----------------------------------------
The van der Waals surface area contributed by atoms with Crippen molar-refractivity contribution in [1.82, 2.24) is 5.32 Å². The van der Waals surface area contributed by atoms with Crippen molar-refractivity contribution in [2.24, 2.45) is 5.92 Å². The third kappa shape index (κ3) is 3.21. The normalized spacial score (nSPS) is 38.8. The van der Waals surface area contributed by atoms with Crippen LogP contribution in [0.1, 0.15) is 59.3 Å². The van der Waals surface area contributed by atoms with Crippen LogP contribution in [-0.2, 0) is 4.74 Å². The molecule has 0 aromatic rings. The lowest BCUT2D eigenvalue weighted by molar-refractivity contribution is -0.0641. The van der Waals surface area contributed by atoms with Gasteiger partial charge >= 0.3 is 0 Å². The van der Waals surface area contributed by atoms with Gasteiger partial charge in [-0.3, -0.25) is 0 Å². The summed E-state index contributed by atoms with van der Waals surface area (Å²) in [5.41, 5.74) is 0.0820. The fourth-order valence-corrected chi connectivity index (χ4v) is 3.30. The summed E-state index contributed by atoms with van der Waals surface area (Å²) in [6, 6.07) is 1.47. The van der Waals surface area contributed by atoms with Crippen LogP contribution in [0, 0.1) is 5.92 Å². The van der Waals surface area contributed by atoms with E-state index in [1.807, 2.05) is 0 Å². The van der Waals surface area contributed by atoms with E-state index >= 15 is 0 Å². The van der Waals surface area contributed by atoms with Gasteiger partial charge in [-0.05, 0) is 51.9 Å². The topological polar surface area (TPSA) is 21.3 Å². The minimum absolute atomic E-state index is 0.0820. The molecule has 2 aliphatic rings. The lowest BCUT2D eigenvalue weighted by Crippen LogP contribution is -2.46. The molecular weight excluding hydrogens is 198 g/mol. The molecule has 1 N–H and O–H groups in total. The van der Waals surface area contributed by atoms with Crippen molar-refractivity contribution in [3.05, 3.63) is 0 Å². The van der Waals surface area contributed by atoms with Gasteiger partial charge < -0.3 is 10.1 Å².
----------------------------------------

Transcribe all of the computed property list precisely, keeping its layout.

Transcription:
The van der Waals surface area contributed by atoms with Crippen molar-refractivity contribution in [1.82, 2.24) is 5.32 Å². The van der Waals surface area contributed by atoms with Crippen molar-refractivity contribution in [2.24, 2.45) is 5.92 Å². The third kappa shape index (κ3) is 3.21. The normalized spacial score (nSPS) is 38.8. The van der Waals surface area contributed by atoms with Crippen LogP contribution in [0.1, 0.15) is 59.3 Å². The van der Waals surface area contributed by atoms with Crippen LogP contribution in [-0.2, 0) is 4.74 Å². The molecule has 0 aromatic rings. The lowest BCUT2D eigenvalue weighted by molar-refractivity contribution is -0.0641. The van der Waals surface area contributed by atoms with Gasteiger partial charge >= 0.3 is 0 Å². The van der Waals surface area contributed by atoms with Gasteiger partial charge in [-0.3, -0.25) is 0 Å². The summed E-state index contributed by atoms with van der Waals surface area (Å²) in [5.41, 5.74) is 0.0820. The fourth-order valence-corrected chi connectivity index (χ4v) is 3.30. The summed E-state index contributed by atoms with van der Waals surface area (Å²) in [6, 6.07) is 1.47. The van der Waals surface area contributed by atoms with Crippen LogP contribution in [0, 0.1) is 5.92 Å². The van der Waals surface area contributed by atoms with E-state index in [1.807, 2.05) is 0 Å². The van der Waals surface area contributed by atoms with E-state index >= 15 is 0 Å². The van der Waals surface area contributed by atoms with Gasteiger partial charge in [-0.05, 0) is 51.9 Å². The topological polar surface area (TPSA) is 21.3 Å². The minimum absolute atomic E-state index is 0.0820. The molecule has 2 aliphatic rings. The lowest BCUT2D eigenvalue weighted by Crippen LogP contribution is -2.46. The molecular weight excluding hydrogens is 198 g/mol. The molecule has 1 N–H and O–H groups in total. The van der Waals surface area contributed by atoms with Crippen molar-refractivity contribution in [3.05, 3.63) is 0 Å². The van der Waals surface area contributed by atoms with Gasteiger partial charge < -0.3 is 10.1 Å².